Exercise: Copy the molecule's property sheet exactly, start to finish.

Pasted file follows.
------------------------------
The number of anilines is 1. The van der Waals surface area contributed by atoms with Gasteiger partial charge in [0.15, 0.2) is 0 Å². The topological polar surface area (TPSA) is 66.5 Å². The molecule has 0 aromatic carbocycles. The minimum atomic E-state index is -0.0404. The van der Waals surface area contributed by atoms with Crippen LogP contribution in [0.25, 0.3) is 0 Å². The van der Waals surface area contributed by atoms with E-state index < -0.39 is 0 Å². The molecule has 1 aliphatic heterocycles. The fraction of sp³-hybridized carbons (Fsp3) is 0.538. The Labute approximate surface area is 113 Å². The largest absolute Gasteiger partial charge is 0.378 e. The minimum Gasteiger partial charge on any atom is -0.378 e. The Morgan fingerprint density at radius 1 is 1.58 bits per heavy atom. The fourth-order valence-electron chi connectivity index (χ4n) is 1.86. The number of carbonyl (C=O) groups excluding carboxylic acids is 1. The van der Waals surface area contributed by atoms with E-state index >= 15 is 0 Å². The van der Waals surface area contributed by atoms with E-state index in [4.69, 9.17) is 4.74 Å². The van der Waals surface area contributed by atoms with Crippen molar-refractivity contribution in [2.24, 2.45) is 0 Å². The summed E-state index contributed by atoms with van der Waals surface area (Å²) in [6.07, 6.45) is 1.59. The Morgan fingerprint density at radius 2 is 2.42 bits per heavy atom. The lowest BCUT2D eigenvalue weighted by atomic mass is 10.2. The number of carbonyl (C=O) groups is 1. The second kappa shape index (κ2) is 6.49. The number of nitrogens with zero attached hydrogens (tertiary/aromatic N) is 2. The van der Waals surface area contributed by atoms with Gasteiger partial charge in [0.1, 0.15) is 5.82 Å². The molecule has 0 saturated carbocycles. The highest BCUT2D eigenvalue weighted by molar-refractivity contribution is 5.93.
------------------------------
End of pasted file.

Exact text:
The number of anilines is 1. The van der Waals surface area contributed by atoms with Gasteiger partial charge in [0.15, 0.2) is 0 Å². The topological polar surface area (TPSA) is 66.5 Å². The molecule has 0 aromatic carbocycles. The minimum atomic E-state index is -0.0404. The van der Waals surface area contributed by atoms with Crippen LogP contribution in [0.25, 0.3) is 0 Å². The van der Waals surface area contributed by atoms with E-state index < -0.39 is 0 Å². The molecule has 1 aliphatic heterocycles. The fraction of sp³-hybridized carbons (Fsp3) is 0.538. The Labute approximate surface area is 113 Å². The largest absolute Gasteiger partial charge is 0.378 e. The minimum Gasteiger partial charge on any atom is -0.378 e. The Morgan fingerprint density at radius 1 is 1.58 bits per heavy atom. The fourth-order valence-electron chi connectivity index (χ4n) is 1.86. The number of carbonyl (C=O) groups excluding carboxylic acids is 1. The van der Waals surface area contributed by atoms with E-state index >= 15 is 0 Å². The van der Waals surface area contributed by atoms with E-state index in [4.69, 9.17) is 4.74 Å². The van der Waals surface area contributed by atoms with Crippen molar-refractivity contribution in [2.24, 2.45) is 0 Å². The summed E-state index contributed by atoms with van der Waals surface area (Å²) in [6.07, 6.45) is 1.59. The Morgan fingerprint density at radius 2 is 2.42 bits per heavy atom. The lowest BCUT2D eigenvalue weighted by atomic mass is 10.2. The number of carbonyl (C=O) groups is 1. The second kappa shape index (κ2) is 6.49. The number of nitrogens with zero attached hydrogens (tertiary/aromatic N) is 2. The van der Waals surface area contributed by atoms with Gasteiger partial charge in [0.1, 0.15) is 5.82 Å². The molecule has 0 saturated carbocycles. The highest BCUT2D eigenvalue weighted by molar-refractivity contribution is 5.93.